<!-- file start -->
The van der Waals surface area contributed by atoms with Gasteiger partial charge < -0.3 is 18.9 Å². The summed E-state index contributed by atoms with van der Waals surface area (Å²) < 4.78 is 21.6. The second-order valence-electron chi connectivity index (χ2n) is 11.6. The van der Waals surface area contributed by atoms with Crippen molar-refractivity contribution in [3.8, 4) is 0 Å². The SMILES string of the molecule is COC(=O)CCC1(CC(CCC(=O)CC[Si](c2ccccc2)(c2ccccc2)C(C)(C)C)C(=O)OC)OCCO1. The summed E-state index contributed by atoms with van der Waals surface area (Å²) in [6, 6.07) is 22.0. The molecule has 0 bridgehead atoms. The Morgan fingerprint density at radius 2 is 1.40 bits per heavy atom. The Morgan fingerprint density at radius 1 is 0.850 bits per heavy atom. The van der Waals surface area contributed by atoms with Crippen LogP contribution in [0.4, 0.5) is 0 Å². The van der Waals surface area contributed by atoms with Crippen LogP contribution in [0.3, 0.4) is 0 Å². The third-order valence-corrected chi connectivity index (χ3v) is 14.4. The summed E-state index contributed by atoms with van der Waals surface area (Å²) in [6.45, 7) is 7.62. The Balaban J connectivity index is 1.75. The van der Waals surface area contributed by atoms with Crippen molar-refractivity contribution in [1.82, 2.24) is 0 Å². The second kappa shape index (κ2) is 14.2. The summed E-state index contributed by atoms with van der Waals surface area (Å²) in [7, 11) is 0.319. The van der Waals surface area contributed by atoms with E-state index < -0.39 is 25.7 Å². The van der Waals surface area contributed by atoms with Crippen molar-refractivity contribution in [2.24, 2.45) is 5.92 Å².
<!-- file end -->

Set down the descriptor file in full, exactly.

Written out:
The van der Waals surface area contributed by atoms with Gasteiger partial charge < -0.3 is 18.9 Å². The summed E-state index contributed by atoms with van der Waals surface area (Å²) < 4.78 is 21.6. The second-order valence-electron chi connectivity index (χ2n) is 11.6. The van der Waals surface area contributed by atoms with Crippen molar-refractivity contribution in [3.8, 4) is 0 Å². The SMILES string of the molecule is COC(=O)CCC1(CC(CCC(=O)CC[Si](c2ccccc2)(c2ccccc2)C(C)(C)C)C(=O)OC)OCCO1. The summed E-state index contributed by atoms with van der Waals surface area (Å²) in [6, 6.07) is 22.0. The molecule has 0 bridgehead atoms. The Morgan fingerprint density at radius 2 is 1.40 bits per heavy atom. The Morgan fingerprint density at radius 1 is 0.850 bits per heavy atom. The van der Waals surface area contributed by atoms with Crippen LogP contribution in [0.4, 0.5) is 0 Å². The van der Waals surface area contributed by atoms with Crippen LogP contribution in [0.3, 0.4) is 0 Å². The third-order valence-corrected chi connectivity index (χ3v) is 14.4. The summed E-state index contributed by atoms with van der Waals surface area (Å²) in [6.45, 7) is 7.62. The Balaban J connectivity index is 1.75. The van der Waals surface area contributed by atoms with Crippen molar-refractivity contribution in [1.82, 2.24) is 0 Å². The second kappa shape index (κ2) is 14.2. The summed E-state index contributed by atoms with van der Waals surface area (Å²) in [7, 11) is 0.319. The van der Waals surface area contributed by atoms with E-state index < -0.39 is 25.7 Å². The van der Waals surface area contributed by atoms with Crippen molar-refractivity contribution in [2.24, 2.45) is 5.92 Å².